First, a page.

JEWISH Bukhara

Jewish city story of Bukhara

Bukhara is an ancient city in the central Asian country of Uzbekistan. It was a prominent stop on the Silk Road trade route between the East and the West, and a major medieval center for Islamic theology and culture. It still contains hundreds of well-preserved mosques, madrassas, bazaars and caravanserais, dating largely from the 9th to the 17th centuries. 

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Bukhara Synagogue

The oldest part of the synagogue was called "Kanisa Mulla Mani", that is, the synagogue named after Mulla Mani. Mullah Mani is a venerable Jew who was a foreman in this synagogue in the 20s of the 20th century. Before the construction of the first synagogue, Jews prayed in the same room with Muslims in a mosque called "Mahak-i Attari." According to one version, Jews prayed with Muslims at the same time, but in different corners. According to another, Jews came there only at the end of Muslim prayers. This can explain the custom, which exists among Bukharian Jews, to end the morning prayer with the words "Shalom Aleihom." There is a version that the resettlement of Jews in the Jewish quarter is associated with the construction of a synagogue. Before the construction of the synagogue, Jews lived near today's Lyabi-Khauz, at a local Bazaar market. In an effort to concentrate around the prayer house, they gradually moved to this quarter, where a synagogue was built, so that not a single Jewish family remained in the Bazaar. According to another version, the Jews have been living in Jewish Mahallah since the time of their resettlement from the central regions of Persia. They say that this area was occupied by Muslims, and when it was empty, the quarters located here began to collapse, and the ruler of Bukhara gave this place to the Jews who came from Jerusalem in the interests of trade. The synagogue, in the Mahalli Kukhma quarter, with a 300-year history, was closed by the Soviet authorities in 1940. And only in 1945, at the insistent request of the population, the former building of the synagogue was returned to the Jewish community, which functions to this day. Image attribution: Adam Jones from Kelowna, BC, Canada, CC BY-SA 2.0 , via Wikimedia Commons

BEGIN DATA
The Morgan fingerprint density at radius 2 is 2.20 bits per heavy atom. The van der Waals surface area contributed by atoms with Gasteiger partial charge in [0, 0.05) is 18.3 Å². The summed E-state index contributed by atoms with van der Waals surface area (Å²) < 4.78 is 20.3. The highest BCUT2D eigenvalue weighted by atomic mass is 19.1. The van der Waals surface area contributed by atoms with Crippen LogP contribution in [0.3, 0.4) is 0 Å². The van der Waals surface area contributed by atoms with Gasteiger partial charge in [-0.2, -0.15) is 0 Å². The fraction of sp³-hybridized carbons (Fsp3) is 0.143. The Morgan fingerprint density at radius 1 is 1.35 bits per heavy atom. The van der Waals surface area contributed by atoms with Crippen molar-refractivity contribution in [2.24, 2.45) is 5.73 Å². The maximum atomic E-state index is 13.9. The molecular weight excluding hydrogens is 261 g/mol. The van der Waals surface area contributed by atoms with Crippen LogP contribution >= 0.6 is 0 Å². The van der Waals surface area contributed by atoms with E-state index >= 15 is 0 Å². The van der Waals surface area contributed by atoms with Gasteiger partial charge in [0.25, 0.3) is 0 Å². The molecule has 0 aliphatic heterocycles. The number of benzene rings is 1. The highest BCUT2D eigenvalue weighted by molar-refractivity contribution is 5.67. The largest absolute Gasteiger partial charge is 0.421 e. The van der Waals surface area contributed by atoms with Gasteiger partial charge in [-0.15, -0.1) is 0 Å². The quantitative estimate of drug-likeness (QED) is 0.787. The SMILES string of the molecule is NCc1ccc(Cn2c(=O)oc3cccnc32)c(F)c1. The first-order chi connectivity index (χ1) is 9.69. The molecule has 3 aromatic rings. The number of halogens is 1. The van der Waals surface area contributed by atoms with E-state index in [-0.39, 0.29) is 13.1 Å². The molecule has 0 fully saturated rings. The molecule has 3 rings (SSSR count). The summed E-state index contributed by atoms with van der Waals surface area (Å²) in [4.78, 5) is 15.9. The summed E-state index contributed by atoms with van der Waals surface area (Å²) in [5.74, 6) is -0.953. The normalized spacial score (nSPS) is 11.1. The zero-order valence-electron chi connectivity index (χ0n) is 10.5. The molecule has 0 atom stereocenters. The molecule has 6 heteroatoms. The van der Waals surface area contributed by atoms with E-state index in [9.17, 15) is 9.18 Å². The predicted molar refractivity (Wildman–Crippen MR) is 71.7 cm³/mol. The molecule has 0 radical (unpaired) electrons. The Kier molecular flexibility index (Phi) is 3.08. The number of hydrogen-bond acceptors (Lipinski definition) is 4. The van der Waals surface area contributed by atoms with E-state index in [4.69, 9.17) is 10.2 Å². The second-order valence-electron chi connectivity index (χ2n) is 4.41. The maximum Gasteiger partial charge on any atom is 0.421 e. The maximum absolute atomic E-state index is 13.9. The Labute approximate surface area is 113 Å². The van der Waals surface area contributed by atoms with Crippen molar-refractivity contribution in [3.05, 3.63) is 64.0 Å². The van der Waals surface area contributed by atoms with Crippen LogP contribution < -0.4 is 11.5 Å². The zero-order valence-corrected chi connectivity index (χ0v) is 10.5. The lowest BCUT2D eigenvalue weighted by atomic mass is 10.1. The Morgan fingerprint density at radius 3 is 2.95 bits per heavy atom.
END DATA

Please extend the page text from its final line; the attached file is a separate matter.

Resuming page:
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World Jewish Travel Official December 25, 2022

The Jewish Story of Bukhara, Uzbekistan